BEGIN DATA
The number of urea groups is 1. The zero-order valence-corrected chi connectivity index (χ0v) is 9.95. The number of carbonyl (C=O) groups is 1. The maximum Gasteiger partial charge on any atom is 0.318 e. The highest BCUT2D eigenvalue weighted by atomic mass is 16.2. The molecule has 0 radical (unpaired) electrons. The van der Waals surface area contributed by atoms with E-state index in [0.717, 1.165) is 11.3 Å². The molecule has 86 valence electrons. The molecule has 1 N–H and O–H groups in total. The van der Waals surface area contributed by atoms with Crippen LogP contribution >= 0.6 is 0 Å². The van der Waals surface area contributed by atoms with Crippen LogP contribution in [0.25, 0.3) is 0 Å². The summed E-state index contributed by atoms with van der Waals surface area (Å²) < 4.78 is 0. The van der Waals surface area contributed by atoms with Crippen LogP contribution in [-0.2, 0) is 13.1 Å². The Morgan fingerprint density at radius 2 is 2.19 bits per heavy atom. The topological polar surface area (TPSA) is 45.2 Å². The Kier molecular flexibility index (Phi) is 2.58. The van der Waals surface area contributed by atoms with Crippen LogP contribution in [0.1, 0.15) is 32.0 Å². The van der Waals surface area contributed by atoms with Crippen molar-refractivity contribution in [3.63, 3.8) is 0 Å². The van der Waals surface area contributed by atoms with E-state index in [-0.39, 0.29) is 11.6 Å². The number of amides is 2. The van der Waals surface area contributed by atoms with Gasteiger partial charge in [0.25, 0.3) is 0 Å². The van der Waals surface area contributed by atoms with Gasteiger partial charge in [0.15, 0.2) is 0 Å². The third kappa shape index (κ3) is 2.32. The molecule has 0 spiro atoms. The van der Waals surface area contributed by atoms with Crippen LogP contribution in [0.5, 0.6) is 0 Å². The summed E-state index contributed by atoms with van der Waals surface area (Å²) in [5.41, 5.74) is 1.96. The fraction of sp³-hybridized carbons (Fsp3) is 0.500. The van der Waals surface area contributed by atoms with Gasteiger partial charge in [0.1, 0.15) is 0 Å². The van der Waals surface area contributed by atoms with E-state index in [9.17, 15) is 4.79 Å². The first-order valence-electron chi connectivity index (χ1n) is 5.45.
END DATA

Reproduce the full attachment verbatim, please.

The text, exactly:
The number of urea groups is 1. The zero-order valence-corrected chi connectivity index (χ0v) is 9.95. The number of carbonyl (C=O) groups is 1. The maximum Gasteiger partial charge on any atom is 0.318 e. The highest BCUT2D eigenvalue weighted by atomic mass is 16.2. The molecule has 0 radical (unpaired) electrons. The van der Waals surface area contributed by atoms with E-state index in [0.717, 1.165) is 11.3 Å². The molecule has 86 valence electrons. The molecule has 1 N–H and O–H groups in total. The van der Waals surface area contributed by atoms with Crippen LogP contribution >= 0.6 is 0 Å². The van der Waals surface area contributed by atoms with Crippen LogP contribution in [0.25, 0.3) is 0 Å². The summed E-state index contributed by atoms with van der Waals surface area (Å²) < 4.78 is 0. The van der Waals surface area contributed by atoms with Crippen LogP contribution in [-0.2, 0) is 13.1 Å². The Morgan fingerprint density at radius 2 is 2.19 bits per heavy atom. The topological polar surface area (TPSA) is 45.2 Å². The Kier molecular flexibility index (Phi) is 2.58. The van der Waals surface area contributed by atoms with Crippen LogP contribution in [0.1, 0.15) is 32.0 Å². The van der Waals surface area contributed by atoms with Crippen molar-refractivity contribution in [3.63, 3.8) is 0 Å². The van der Waals surface area contributed by atoms with E-state index in [-0.39, 0.29) is 11.6 Å². The number of amides is 2. The van der Waals surface area contributed by atoms with Gasteiger partial charge in [0.25, 0.3) is 0 Å². The van der Waals surface area contributed by atoms with Gasteiger partial charge in [0.15, 0.2) is 0 Å². The third kappa shape index (κ3) is 2.32. The molecule has 0 spiro atoms. The van der Waals surface area contributed by atoms with Crippen LogP contribution in [0.5, 0.6) is 0 Å². The summed E-state index contributed by atoms with van der Waals surface area (Å²) in [5.41, 5.74) is 1.96. The fraction of sp³-hybridized carbons (Fsp3) is 0.500. The van der Waals surface area contributed by atoms with Gasteiger partial charge in [0.1, 0.15) is 0 Å². The van der Waals surface area contributed by atoms with E-state index in [9.17, 15) is 4.79 Å². The first-order valence-electron chi connectivity index (χ1n) is 5.45.